Whatever your reasons are, you just have to select the Columns with the Pivot Table range. Right-click on the selected data and choose Delete.
However, the above method is only useful when the remaining Columns/Rows are empty. If the selected cells are populated with other data, Excel deletes them too.
In cases like these, you could use other ways to delete a Pivot Table.
Delete a Sheet
For that, right-click on the Sheet Tab and pick Delete. Both the Sheet and Table will be gone instantly.
From the PivotTable Analyze Tab
If you want to delete only the Pivot Table from your data sheet, click any Cell within the table.
Head to the Pivot Table Analyze Tab. From the Actions group, choose Select > Entire Pivot Table. Then, press the
It will remove the table permanently.
While you can select the Pivot Table using the mouse and delete it, it fails to select the filtered items. That is why we’re using the default button from the PivotTable Analyze Tab to select.
Users who deleted their Source Worksheet of the Pivot Table can also opt for this method.
Next, we will copy-paste the Pivot Table to delete it. Yes! Copy-paste it.
This approach is especially dedicated to users who want to remove the Pivot Table but retain the outcomes. In short, we will just get rid of the table format which also helps to minimize the large Excel File.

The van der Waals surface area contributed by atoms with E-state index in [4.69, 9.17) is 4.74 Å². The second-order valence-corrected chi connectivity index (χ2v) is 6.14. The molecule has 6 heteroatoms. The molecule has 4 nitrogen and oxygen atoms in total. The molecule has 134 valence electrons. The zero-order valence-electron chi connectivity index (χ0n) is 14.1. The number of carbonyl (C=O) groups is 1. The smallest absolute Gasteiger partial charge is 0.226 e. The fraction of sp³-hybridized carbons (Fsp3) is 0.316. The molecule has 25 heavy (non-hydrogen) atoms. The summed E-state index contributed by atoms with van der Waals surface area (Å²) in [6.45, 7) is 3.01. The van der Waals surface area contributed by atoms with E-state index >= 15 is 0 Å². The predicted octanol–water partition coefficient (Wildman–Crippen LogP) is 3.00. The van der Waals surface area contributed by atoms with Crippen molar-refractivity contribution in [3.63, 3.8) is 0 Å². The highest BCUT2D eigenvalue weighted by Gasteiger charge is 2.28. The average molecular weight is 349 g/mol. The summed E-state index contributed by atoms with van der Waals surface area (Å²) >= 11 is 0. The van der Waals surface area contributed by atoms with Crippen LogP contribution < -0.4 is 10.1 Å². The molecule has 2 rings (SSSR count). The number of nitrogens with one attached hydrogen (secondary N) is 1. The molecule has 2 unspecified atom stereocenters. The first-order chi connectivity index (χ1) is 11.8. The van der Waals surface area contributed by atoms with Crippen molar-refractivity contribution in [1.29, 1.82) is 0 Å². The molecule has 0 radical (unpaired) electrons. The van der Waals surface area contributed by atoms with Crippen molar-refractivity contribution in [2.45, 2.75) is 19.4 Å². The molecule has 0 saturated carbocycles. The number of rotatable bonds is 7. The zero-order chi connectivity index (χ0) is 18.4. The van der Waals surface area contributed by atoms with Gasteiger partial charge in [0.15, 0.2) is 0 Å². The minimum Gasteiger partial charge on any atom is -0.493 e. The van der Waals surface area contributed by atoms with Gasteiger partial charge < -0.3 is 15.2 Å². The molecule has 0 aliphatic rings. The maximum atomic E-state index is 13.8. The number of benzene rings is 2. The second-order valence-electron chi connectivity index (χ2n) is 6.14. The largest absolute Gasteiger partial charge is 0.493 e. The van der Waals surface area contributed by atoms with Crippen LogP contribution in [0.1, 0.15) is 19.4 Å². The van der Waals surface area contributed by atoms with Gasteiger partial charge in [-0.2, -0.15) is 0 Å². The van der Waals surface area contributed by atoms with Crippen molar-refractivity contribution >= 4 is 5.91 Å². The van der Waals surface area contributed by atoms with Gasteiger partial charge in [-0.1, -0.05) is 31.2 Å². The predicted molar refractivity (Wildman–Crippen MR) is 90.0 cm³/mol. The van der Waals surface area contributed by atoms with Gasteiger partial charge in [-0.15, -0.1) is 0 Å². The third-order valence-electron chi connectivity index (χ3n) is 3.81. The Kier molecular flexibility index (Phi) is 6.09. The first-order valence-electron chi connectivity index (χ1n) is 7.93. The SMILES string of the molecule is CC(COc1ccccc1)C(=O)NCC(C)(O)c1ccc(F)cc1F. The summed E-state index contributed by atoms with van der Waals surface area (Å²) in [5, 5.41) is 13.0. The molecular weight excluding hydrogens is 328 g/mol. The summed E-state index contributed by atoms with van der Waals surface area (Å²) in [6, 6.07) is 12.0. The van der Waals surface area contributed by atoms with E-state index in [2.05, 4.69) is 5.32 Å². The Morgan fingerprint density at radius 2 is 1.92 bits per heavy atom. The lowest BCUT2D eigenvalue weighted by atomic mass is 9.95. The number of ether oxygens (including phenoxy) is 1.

Suppose, I have a Pivot table from cell range A3:B8.
Firstly, select Pivot Table using the mouse. If you have Filters, I suggest you select from Pivot Table Analyze. Press
Ctrl + C to copy it.
Then, from the Home Tab, expand Paste and pick Values.
Use Clear All Option
Some users might want to keep the Pivot Table but clear the fields from it. In that case, there are two things you could do.
First, untick all options in the Field Lists.
Or, select Pivot Table. From the Pivot Table Analyze tab, click Clear > Clear All.
If you’d rather wish to delete the entire existing Pivot Tables at once, run the VBA code I have constructed below. Once you save the Macro, you can just run it the next time you need to remove it.
Honestly, I’m an avid VBA user myself as I can save a lot of time and enhance my productivity during work.
Although VBAs and Macros lie on the advanced side of Excel, the below code is beginner-friendly.
Having said that, once you start using Macros, you’ll get a hang of it soon. It’s by far the best way to do monotonous tasks.
Firstly, right-click on Sheet Name and pick View Code.
Then, copy the code mentioned in the box. Paste it into the VBA window.
Dim WS As Worksheet, PT As PivotTable
On Error Resume Next
For Each WS In ActiveWorkbook.Worksheets
For Each PT In WS.PivotTables
Press the F5 key to run.
Another way to remove the Pivot Table is by Unpivoting the data. Now, this technique is different from all the methods we’ve covered above because we won’t actually delete the table.
You can use this when you want your Pivot Table to return back to a normal Table like the source. It’s also a savior when you’ve accidentally deleted the source sheet.
If you want to do this, here’s our step-by-step guide article on How to Unpivot Data.